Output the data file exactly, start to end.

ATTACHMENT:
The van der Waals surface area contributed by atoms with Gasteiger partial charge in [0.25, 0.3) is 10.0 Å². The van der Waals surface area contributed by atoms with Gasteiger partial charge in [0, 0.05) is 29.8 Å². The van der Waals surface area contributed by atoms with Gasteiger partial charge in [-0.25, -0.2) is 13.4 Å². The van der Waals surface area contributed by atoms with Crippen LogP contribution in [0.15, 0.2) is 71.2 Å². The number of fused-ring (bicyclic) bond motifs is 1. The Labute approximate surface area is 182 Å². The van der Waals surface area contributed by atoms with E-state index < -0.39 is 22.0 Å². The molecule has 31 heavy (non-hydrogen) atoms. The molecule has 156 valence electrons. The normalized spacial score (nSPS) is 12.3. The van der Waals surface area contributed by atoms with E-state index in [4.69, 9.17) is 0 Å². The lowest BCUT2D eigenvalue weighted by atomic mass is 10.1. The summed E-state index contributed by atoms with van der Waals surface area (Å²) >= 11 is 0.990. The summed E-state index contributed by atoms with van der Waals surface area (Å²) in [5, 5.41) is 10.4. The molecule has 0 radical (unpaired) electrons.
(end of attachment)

The van der Waals surface area contributed by atoms with Gasteiger partial charge in [0.25, 0.3) is 10.0 Å². The van der Waals surface area contributed by atoms with Gasteiger partial charge in [0, 0.05) is 29.8 Å². The van der Waals surface area contributed by atoms with Gasteiger partial charge in [-0.25, -0.2) is 13.4 Å². The van der Waals surface area contributed by atoms with Crippen LogP contribution in [0.15, 0.2) is 71.2 Å². The number of fused-ring (bicyclic) bond motifs is 1. The Labute approximate surface area is 182 Å². The van der Waals surface area contributed by atoms with E-state index < -0.39 is 22.0 Å². The molecule has 31 heavy (non-hydrogen) atoms. The molecule has 156 valence electrons. The normalized spacial score (nSPS) is 12.3. The van der Waals surface area contributed by atoms with E-state index in [4.69, 9.17) is 0 Å². The lowest BCUT2D eigenvalue weighted by atomic mass is 10.1. The summed E-state index contributed by atoms with van der Waals surface area (Å²) >= 11 is 0.990. The summed E-state index contributed by atoms with van der Waals surface area (Å²) in [5, 5.41) is 10.4. The molecule has 0 radical (unpaired) electrons.